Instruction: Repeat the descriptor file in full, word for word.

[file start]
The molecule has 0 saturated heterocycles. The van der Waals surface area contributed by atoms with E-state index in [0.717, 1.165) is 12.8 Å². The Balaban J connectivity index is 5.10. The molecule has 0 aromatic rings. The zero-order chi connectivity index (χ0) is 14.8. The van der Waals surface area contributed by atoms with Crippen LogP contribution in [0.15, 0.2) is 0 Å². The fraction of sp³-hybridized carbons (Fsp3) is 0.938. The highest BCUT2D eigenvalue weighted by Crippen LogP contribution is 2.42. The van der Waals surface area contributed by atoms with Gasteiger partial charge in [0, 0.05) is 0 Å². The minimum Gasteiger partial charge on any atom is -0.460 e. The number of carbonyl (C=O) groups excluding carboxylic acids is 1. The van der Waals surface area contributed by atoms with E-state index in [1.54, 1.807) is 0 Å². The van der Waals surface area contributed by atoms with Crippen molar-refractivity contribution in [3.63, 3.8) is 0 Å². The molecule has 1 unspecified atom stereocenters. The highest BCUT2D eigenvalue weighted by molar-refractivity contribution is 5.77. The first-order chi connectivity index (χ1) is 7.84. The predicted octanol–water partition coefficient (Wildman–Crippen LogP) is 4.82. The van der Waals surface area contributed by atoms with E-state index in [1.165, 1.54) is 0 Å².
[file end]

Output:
The molecule has 0 saturated heterocycles. The van der Waals surface area contributed by atoms with E-state index in [0.717, 1.165) is 12.8 Å². The Balaban J connectivity index is 5.10. The molecule has 0 aromatic rings. The zero-order chi connectivity index (χ0) is 14.8. The van der Waals surface area contributed by atoms with Crippen LogP contribution in [0.15, 0.2) is 0 Å². The fraction of sp³-hybridized carbons (Fsp3) is 0.938. The highest BCUT2D eigenvalue weighted by Crippen LogP contribution is 2.42. The van der Waals surface area contributed by atoms with Gasteiger partial charge in [0, 0.05) is 0 Å². The minimum Gasteiger partial charge on any atom is -0.460 e. The number of carbonyl (C=O) groups excluding carboxylic acids is 1. The van der Waals surface area contributed by atoms with E-state index in [1.54, 1.807) is 0 Å². The van der Waals surface area contributed by atoms with Crippen molar-refractivity contribution in [3.63, 3.8) is 0 Å². The molecule has 1 unspecified atom stereocenters. The highest BCUT2D eigenvalue weighted by molar-refractivity contribution is 5.77. The first-order chi connectivity index (χ1) is 7.84. The predicted octanol–water partition coefficient (Wildman–Crippen LogP) is 4.82. The van der Waals surface area contributed by atoms with E-state index in [1.165, 1.54) is 0 Å².